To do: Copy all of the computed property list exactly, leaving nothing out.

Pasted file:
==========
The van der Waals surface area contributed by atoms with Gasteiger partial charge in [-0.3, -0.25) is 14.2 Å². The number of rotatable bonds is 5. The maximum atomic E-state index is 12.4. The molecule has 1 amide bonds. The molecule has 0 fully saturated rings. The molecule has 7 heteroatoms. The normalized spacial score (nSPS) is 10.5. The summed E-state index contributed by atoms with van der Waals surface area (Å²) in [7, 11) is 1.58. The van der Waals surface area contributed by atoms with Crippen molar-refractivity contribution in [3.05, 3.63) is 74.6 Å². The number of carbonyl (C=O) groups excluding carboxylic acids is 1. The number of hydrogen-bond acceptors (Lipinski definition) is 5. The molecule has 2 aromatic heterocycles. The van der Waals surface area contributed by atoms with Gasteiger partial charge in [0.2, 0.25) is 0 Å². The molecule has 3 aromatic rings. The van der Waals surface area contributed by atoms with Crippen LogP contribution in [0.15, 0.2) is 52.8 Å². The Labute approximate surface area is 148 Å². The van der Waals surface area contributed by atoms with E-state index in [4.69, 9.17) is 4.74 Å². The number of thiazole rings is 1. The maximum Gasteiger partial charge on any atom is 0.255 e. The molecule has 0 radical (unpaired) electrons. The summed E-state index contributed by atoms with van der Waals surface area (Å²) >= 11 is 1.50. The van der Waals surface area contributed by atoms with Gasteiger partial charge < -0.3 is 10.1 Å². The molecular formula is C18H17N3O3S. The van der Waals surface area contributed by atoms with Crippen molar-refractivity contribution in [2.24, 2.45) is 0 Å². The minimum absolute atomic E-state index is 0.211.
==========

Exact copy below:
The van der Waals surface area contributed by atoms with Gasteiger partial charge in [-0.3, -0.25) is 14.2 Å². The number of rotatable bonds is 5. The maximum atomic E-state index is 12.4. The molecule has 1 amide bonds. The molecule has 0 fully saturated rings. The molecule has 7 heteroatoms. The normalized spacial score (nSPS) is 10.5. The summed E-state index contributed by atoms with van der Waals surface area (Å²) in [7, 11) is 1.58. The van der Waals surface area contributed by atoms with Crippen molar-refractivity contribution in [3.05, 3.63) is 74.6 Å². The number of carbonyl (C=O) groups excluding carboxylic acids is 1. The number of hydrogen-bond acceptors (Lipinski definition) is 5. The molecule has 2 aromatic heterocycles. The van der Waals surface area contributed by atoms with Gasteiger partial charge in [0.2, 0.25) is 0 Å². The molecule has 3 aromatic rings. The van der Waals surface area contributed by atoms with Crippen LogP contribution in [0.15, 0.2) is 52.8 Å². The Labute approximate surface area is 148 Å². The van der Waals surface area contributed by atoms with E-state index in [4.69, 9.17) is 4.74 Å². The number of thiazole rings is 1. The maximum Gasteiger partial charge on any atom is 0.255 e. The molecule has 0 radical (unpaired) electrons. The summed E-state index contributed by atoms with van der Waals surface area (Å²) >= 11 is 1.50. The van der Waals surface area contributed by atoms with Gasteiger partial charge < -0.3 is 10.1 Å². The molecular formula is C18H17N3O3S. The van der Waals surface area contributed by atoms with Crippen molar-refractivity contribution in [2.24, 2.45) is 0 Å². The minimum absolute atomic E-state index is 0.211.